File(s) under permanent embargo
An environmental assessment of a proposed marine farming zone extension at Lippies Point, in the D’Entrecasteaux Channel [Amended August 2014]
reportposted on 2023-05-25, 03:24 authored by Vanessa LucieerVanessa Lucieer, Andrew PenderAndrew Pender
An environmental assessment of a proposed marine farming zone extension at Lippies Point, in the D’Entrecasteaux Channel, was conducted in February 2014. Following discussions between the Industry and the Marine Farm Planning division, an amendment to the initial proposal was considered. The amendment is detailed in this report. The area of the site covered 4.11 km2 (411 ha) and was orientated in a north easterly direction perpendicular to the coastline. The benthic habitats within the zone assessment area comprised of sand (60.8 %) and silty sand (39.2 %).
Environmental data on substrate type, habitat distribution, bathymetry, and benthic flora and fauna were assessed. Within the proposed zone the substrate was characterized by sand and silty sand. The bathymetry ranged from 34 m to 49 m and was characterized by a channel to the northern end of the site. The resolution of the bathymetry in this report varies due to the amended section of the proposed region to the north being mapped with single beam acoustics and the southern end being mapped with multibeam acoustics.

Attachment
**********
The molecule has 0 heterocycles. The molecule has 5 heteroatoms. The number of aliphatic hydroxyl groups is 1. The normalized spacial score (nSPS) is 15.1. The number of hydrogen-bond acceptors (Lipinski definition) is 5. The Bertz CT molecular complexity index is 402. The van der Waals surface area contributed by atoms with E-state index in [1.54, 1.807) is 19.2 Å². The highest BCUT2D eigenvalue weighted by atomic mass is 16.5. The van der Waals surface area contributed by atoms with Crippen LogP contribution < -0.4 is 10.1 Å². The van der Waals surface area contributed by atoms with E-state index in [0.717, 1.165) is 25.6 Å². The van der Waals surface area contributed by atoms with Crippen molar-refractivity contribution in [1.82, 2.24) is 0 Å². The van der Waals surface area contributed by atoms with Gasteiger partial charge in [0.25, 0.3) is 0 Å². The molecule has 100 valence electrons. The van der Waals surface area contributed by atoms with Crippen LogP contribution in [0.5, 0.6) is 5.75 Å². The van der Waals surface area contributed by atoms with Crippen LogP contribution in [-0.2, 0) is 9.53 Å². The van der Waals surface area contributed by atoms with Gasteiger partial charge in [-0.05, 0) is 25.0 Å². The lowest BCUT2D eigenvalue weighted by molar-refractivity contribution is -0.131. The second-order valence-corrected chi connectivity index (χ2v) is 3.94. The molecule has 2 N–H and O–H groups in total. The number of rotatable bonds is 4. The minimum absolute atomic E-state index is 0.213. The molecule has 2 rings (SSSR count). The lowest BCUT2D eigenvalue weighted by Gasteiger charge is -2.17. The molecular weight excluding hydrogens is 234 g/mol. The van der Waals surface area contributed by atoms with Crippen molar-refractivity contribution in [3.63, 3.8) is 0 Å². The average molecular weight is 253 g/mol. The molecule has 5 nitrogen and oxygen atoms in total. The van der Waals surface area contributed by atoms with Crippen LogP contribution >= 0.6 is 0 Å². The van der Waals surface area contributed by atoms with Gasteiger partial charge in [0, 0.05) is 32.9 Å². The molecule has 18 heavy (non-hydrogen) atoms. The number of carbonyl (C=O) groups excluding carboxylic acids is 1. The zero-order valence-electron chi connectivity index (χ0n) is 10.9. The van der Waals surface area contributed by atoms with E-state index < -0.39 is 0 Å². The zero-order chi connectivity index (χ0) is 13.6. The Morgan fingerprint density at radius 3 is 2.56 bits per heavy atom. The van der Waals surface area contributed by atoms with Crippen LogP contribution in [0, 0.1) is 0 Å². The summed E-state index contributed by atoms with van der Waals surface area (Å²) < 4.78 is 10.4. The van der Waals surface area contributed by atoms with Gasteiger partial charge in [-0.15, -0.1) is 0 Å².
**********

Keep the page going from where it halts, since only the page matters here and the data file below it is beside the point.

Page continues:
The amended zone to the north of the site was dominated by silt. Live and dead New Zealand screwshells (Maoriculpus roseus) were found across the whole survey site. Brittle stars (Amphiura sp.), a heart urchin (Echinocardium cordatum) and Polychaete worms were common in all the sediment samples. The native screwshell, Gazameda gunii, was not observed in any of the sediment grabs. All of the sediment samples were odourless. The video surveys reported on in this report are for the amended region to the north of the proposed region. For details on the substrate in the southern end of the region, please refer to the report by Lucieer and Pender 2014. The majority of the amended site was characterised by rippled silty sand with high degrees of bioturbation, New Zealand screwshells (Maoricolpus roseus) sponge fragments and shell grit. The video data highlighted a large number of sites hosting squat lobsters, both live and dead New Zealand screwshells (Maoriculpus roseus) and drift algae (Ecklonia radiata and Phyllospora comosa). On video transect 5 a heart urchin (potentially Echinocardium cordatum) was noted.
Commissioning bodyInstitute for Marine and Antarctic Studies, University of Tasmania
Department/SchoolInstitute for Marine and Antarctic Studies
PublisherInstitute for Marine and Antarctic Studies, University of Tasmania
Place of publicationHobart, TAS